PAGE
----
It's actually a really nice browser. I like the "Front Page" and rss feed view. Way better than Sage + Firefox, comparable to the RSS viewer that comes with IE7. So, yeah, that bit is pretty awesome.

A side-effect of using Flock is that I'm inclined to blog a little more, since its so "easy" -- quoting someone is as simple as doing a drag-and-drop. That's it, I'm done, moving on. I'm not a real hard-core blogger, so that's a definite bonus in my book. The blog editor it uses could be a little more... sophisticated, though.


For the past week I've been doing some minor contract work; someone wanted me to whip them up a quick ASP.NET site, right? The technology we decided on was ASP.NET 2.0 / SQL Server 2005, so cracking out the site itself was a real breeze. But the one thing I've learned is that writing software is easy. Deploying it is hell on Earth.

So, what happens when I try to deploy on this guy's web server? Problems after problems after problems -- and all of them are because of his web host. Finally, we get most of them sorted out, but there's one big blocker left--it turns out the web host doesn't support SQL Server 2005.

Who hosts ASP.NET 2.0 but not SQL Server 2005? What crack are you smoking? Why, man, for God's sake, why?

So now I'm in some real trouble, right? Everything's been built for SQL Server 2005, all the tables have been populated, all the data binding uses SQL Server 2005...

Then Blueshell comes to the rescue. Specifically, Blueshell Data Guy. It's this real cheesy looking application, but it works perfect. It connected to SQL Server 2005, and let me export it to a multitude of database formats -- I used Access 2000, since I needed a lot of recent features.

So now it's like *snap-snap-snap* your fingers and everything is back up and running again.

So, yeah. Awesome software.

Blogged with Flock

Sunday, June 18, 2006

Flock 0.7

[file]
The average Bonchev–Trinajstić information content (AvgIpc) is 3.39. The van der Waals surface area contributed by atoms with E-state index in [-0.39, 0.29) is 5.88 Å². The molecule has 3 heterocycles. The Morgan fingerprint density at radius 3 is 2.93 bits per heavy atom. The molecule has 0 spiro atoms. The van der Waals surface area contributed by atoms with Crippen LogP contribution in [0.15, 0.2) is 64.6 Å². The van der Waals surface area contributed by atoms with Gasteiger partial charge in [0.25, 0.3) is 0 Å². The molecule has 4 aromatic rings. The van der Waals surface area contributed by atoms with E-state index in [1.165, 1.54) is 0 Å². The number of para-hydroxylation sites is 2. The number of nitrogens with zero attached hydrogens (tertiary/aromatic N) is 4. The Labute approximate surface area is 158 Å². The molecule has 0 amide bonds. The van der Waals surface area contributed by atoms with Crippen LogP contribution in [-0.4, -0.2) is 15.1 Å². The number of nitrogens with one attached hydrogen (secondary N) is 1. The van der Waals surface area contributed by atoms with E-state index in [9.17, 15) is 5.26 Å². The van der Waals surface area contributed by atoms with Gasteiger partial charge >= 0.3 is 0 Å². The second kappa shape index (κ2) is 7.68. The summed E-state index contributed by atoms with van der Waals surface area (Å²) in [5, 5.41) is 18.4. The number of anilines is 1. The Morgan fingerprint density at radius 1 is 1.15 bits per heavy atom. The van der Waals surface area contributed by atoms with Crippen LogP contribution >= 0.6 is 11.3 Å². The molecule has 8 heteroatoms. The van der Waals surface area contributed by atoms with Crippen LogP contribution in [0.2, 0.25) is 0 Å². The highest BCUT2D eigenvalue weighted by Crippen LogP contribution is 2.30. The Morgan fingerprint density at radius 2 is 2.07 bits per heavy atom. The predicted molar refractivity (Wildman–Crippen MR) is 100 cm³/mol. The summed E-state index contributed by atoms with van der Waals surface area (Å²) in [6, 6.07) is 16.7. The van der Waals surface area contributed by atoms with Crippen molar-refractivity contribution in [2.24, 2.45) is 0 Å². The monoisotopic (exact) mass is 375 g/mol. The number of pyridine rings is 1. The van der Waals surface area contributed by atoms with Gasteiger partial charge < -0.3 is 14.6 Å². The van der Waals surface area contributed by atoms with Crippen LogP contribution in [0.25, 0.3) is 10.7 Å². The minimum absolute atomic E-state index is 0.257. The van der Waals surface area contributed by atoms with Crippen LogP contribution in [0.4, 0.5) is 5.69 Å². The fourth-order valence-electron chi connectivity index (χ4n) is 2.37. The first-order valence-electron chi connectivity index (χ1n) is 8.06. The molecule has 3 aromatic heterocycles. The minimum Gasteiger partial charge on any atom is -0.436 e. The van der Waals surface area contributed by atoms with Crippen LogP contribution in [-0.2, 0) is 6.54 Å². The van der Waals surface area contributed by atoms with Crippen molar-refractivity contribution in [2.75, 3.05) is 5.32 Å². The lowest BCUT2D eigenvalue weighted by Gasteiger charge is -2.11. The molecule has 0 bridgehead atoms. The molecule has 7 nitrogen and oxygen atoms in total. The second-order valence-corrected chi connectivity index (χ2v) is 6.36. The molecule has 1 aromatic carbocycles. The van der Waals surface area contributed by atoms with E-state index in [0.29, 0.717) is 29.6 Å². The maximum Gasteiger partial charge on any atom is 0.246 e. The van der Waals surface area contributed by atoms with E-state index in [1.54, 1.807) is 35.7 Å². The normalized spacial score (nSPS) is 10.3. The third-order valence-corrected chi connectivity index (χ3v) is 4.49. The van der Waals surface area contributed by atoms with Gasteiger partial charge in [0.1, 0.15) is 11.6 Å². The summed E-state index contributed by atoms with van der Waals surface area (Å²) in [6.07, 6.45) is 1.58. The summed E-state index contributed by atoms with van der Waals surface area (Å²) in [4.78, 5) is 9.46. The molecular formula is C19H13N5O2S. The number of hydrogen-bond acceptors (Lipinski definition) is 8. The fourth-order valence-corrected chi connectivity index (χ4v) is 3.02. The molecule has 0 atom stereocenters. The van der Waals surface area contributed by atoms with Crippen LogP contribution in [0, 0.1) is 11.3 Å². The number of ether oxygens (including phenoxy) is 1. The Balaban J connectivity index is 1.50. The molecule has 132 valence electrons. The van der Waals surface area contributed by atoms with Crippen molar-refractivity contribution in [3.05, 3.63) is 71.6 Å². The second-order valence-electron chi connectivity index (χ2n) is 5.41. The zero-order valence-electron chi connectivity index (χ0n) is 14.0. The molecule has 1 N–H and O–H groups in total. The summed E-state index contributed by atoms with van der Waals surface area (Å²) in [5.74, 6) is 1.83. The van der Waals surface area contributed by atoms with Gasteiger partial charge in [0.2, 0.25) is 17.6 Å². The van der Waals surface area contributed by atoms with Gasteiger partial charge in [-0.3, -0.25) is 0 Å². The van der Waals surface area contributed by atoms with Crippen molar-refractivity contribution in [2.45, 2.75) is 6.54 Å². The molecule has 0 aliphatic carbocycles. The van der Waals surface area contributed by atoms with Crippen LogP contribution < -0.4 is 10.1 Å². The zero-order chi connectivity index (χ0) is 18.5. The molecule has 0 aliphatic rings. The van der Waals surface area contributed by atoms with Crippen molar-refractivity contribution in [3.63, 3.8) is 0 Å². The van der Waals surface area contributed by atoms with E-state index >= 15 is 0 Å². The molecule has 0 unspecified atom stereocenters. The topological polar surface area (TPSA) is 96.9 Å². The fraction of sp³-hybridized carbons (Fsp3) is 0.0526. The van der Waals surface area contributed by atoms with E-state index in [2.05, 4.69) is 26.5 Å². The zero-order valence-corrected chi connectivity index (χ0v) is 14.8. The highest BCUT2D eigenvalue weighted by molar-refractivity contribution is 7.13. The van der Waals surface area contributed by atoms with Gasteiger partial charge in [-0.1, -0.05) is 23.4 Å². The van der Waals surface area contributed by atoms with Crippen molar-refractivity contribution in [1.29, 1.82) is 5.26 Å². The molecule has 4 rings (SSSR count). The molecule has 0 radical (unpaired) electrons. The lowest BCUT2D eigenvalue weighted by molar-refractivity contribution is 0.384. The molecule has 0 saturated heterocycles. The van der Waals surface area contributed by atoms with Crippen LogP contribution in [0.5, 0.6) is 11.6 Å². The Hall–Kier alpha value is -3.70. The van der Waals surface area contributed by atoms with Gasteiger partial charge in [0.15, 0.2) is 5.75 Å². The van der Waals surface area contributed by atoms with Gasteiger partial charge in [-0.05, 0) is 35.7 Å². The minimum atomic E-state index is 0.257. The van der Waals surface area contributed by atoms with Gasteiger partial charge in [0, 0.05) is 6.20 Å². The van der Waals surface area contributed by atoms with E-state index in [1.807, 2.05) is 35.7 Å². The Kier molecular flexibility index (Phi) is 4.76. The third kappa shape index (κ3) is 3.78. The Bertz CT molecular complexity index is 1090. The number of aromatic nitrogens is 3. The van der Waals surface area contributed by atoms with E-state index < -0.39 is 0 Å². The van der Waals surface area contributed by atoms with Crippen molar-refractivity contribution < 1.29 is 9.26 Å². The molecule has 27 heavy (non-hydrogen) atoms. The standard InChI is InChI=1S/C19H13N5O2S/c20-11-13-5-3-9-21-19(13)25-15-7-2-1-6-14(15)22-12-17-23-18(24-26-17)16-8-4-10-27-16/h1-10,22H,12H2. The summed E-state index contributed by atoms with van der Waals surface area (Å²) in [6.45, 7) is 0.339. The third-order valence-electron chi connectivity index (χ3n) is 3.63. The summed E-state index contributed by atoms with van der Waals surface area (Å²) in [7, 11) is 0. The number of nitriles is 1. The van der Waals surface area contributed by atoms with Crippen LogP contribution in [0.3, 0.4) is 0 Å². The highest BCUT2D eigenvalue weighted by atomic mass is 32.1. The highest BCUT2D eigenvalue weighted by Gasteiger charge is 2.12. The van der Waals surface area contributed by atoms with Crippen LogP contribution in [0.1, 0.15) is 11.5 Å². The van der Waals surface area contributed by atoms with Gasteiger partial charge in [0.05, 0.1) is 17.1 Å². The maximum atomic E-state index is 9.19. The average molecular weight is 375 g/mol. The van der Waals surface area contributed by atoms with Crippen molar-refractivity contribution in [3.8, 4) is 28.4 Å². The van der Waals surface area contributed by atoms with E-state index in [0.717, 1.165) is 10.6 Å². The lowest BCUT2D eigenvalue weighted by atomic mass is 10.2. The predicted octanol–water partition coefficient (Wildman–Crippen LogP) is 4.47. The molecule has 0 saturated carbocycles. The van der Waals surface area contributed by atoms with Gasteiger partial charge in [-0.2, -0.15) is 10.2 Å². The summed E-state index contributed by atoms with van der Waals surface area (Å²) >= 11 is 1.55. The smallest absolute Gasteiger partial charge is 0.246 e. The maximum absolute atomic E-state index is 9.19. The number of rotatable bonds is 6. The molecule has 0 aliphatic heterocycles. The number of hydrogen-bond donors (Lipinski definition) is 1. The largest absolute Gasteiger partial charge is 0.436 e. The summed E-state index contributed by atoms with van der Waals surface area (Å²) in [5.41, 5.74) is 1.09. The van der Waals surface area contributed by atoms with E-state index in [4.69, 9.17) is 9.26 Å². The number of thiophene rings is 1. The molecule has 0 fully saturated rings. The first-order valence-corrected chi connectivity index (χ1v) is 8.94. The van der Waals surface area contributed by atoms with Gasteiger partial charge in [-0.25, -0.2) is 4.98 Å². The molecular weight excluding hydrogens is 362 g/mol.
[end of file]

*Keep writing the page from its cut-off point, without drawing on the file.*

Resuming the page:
So, somehow I got around to hearing that Flock 0.7 finally came out. I made a mental note to myself to try it soon and, well, soon is here. I've been using it for a few hours. Not too shabby. it's got a helluva lot more polish than the last release.

So far, so good. There's an extension called "Flock'd" which somehow transmogrifies Firefox extensions into supporting Flock. Anyway, it's really awesome for blogging.

Watch this:

Flock: The web browser for you and your friends.

Drag and drop, from the browser to the editing pane. Pretty cool, I think.

I have quite a few Live Bookmarks that I use to keep up with my favorite online comics. The automagic importer didn't really put them into the awesome My News sidebar, so I had to import them by hand. UNPLEASANT.

Anyway, try it today. Doesn't hurt, right?

Try the Flock Browser Version 0.7.

Blogged with Flock

Sunday, June 04, 2006

TopDesk: incredible software for the win.

But really, what a crazy name.

Can't really blame them on the name game, though. Occasionally I start projects with ridiculious names because, in an IDE, you have to put *something* for the project name. Then you start using it here, referring to it there, modeling your namespace hierarchy with references to it as the product name...

Good thing the software rocks. TopDesk an "Expose clone" for Windows. Really terrific software. Fast, stable, and intuitive.

I've got it set up to show me all the windows when I move my mouse to the right edge of the screen, and show me the desktop when I move it to the upper left side of the screen. Pretty sweet.

Ever since I started using it, I've relied on alt+tab less and less. It's just quicker to "ram" the mouse cursor into the target area and get thumbnails for all the open windows. Real-time window updates, too, though there seems to be a problem with Firefox stealing keyboard input. To solve that I had to turn off "begin searchig as I type" in the Firefox preferences panel. Never liked that functionality anyway, but was too lazy to turn it off until it started buggering things up.

TopDesk great software, and with a price point of $9.99, I think I'll be buying this little gem. With price-range comes a set of expected functionality, and TopDesk in my opinion is worth every dollar of that $9.99.